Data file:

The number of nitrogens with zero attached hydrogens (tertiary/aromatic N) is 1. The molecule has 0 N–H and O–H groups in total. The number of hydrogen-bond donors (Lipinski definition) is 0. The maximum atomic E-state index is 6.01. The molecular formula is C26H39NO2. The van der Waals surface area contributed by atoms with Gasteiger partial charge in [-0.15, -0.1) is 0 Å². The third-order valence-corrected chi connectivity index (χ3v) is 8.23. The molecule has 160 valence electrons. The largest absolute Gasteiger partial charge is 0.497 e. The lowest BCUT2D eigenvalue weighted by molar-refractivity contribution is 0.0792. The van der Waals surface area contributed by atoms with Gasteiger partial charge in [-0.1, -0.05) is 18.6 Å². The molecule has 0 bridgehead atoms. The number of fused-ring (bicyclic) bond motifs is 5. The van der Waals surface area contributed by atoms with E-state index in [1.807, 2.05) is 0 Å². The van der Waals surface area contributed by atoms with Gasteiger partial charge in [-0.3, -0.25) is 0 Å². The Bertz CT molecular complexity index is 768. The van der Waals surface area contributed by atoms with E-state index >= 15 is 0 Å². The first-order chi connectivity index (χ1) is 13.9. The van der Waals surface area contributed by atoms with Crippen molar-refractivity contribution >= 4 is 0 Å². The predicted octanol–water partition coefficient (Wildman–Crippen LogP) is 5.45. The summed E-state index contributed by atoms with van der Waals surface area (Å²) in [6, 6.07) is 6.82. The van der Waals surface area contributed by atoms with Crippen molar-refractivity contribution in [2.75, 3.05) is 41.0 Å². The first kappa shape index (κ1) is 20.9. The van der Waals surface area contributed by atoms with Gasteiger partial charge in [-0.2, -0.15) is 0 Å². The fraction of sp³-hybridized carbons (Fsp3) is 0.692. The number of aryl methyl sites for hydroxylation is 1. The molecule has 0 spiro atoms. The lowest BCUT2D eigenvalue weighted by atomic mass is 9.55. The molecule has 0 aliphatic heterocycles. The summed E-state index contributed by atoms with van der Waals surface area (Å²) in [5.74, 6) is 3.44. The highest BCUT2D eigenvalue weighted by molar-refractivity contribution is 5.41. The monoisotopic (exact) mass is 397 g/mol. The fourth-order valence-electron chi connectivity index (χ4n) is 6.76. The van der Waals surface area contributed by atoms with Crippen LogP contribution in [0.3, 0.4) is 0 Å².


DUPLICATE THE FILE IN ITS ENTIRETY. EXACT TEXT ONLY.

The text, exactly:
The number of nitrogens with zero attached hydrogens (tertiary/aromatic N) is 1. The molecule has 0 N–H and O–H groups in total. The number of hydrogen-bond donors (Lipinski definition) is 0. The maximum atomic E-state index is 6.01. The molecular formula is C26H39NO2. The van der Waals surface area contributed by atoms with Gasteiger partial charge in [-0.15, -0.1) is 0 Å². The third-order valence-corrected chi connectivity index (χ3v) is 8.23. The molecule has 160 valence electrons. The largest absolute Gasteiger partial charge is 0.497 e. The lowest BCUT2D eigenvalue weighted by molar-refractivity contribution is 0.0792. The van der Waals surface area contributed by atoms with Gasteiger partial charge in [-0.1, -0.05) is 18.6 Å². The molecule has 0 bridgehead atoms. The number of fused-ring (bicyclic) bond motifs is 5. The van der Waals surface area contributed by atoms with E-state index in [1.807, 2.05) is 0 Å². The van der Waals surface area contributed by atoms with Gasteiger partial charge in [-0.3, -0.25) is 0 Å². The Bertz CT molecular complexity index is 768. The van der Waals surface area contributed by atoms with E-state index >= 15 is 0 Å². The first-order chi connectivity index (χ1) is 13.9. The van der Waals surface area contributed by atoms with Crippen molar-refractivity contribution >= 4 is 0 Å². The predicted octanol–water partition coefficient (Wildman–Crippen LogP) is 5.45. The summed E-state index contributed by atoms with van der Waals surface area (Å²) in [6, 6.07) is 6.82. The van der Waals surface area contributed by atoms with Crippen molar-refractivity contribution in [2.75, 3.05) is 41.0 Å². The first kappa shape index (κ1) is 20.9. The van der Waals surface area contributed by atoms with Gasteiger partial charge in [-0.2, -0.15) is 0 Å². The fraction of sp³-hybridized carbons (Fsp3) is 0.692. The number of aryl methyl sites for hydroxylation is 1. The molecule has 0 spiro atoms. The lowest BCUT2D eigenvalue weighted by atomic mass is 9.55. The molecule has 0 aliphatic heterocycles. The summed E-state index contributed by atoms with van der Waals surface area (Å²) in [5.74, 6) is 3.44. The highest BCUT2D eigenvalue weighted by molar-refractivity contribution is 5.41. The monoisotopic (exact) mass is 397 g/mol. The fourth-order valence-electron chi connectivity index (χ4n) is 6.76. The van der Waals surface area contributed by atoms with Crippen LogP contribution in [0.3, 0.4) is 0 Å².